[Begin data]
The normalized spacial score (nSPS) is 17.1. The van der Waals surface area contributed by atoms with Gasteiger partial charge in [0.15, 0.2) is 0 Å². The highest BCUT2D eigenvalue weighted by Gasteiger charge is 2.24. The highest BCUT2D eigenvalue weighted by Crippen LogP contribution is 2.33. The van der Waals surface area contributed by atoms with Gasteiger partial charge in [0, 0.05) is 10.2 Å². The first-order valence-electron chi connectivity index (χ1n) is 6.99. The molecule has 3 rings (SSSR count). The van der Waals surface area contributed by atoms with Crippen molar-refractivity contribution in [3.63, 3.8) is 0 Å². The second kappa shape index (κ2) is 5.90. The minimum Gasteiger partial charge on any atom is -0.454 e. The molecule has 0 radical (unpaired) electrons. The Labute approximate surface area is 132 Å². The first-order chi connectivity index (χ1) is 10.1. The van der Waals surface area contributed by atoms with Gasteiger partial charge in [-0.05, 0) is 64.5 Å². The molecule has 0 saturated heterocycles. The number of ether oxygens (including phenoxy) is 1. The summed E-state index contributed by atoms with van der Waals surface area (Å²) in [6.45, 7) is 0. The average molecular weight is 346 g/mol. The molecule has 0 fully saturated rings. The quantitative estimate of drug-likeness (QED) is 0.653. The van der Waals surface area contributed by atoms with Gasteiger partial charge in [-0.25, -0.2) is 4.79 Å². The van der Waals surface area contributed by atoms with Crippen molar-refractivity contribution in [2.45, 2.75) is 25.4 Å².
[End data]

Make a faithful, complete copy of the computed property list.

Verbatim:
The normalized spacial score (nSPS) is 17.1. The van der Waals surface area contributed by atoms with Gasteiger partial charge in [0.15, 0.2) is 0 Å². The highest BCUT2D eigenvalue weighted by Gasteiger charge is 2.24. The highest BCUT2D eigenvalue weighted by Crippen LogP contribution is 2.33. The van der Waals surface area contributed by atoms with Gasteiger partial charge in [0, 0.05) is 10.2 Å². The first-order valence-electron chi connectivity index (χ1n) is 6.99. The molecule has 3 rings (SSSR count). The van der Waals surface area contributed by atoms with Crippen molar-refractivity contribution in [3.63, 3.8) is 0 Å². The second kappa shape index (κ2) is 5.90. The minimum Gasteiger partial charge on any atom is -0.454 e. The molecule has 0 radical (unpaired) electrons. The Labute approximate surface area is 132 Å². The first-order chi connectivity index (χ1) is 10.1. The van der Waals surface area contributed by atoms with Gasteiger partial charge in [-0.05, 0) is 64.5 Å². The molecule has 0 saturated heterocycles. The number of ether oxygens (including phenoxy) is 1. The summed E-state index contributed by atoms with van der Waals surface area (Å²) in [6.45, 7) is 0. The average molecular weight is 346 g/mol. The molecule has 0 fully saturated rings. The quantitative estimate of drug-likeness (QED) is 0.653. The van der Waals surface area contributed by atoms with Gasteiger partial charge in [-0.25, -0.2) is 4.79 Å². The van der Waals surface area contributed by atoms with Crippen molar-refractivity contribution in [2.45, 2.75) is 25.4 Å².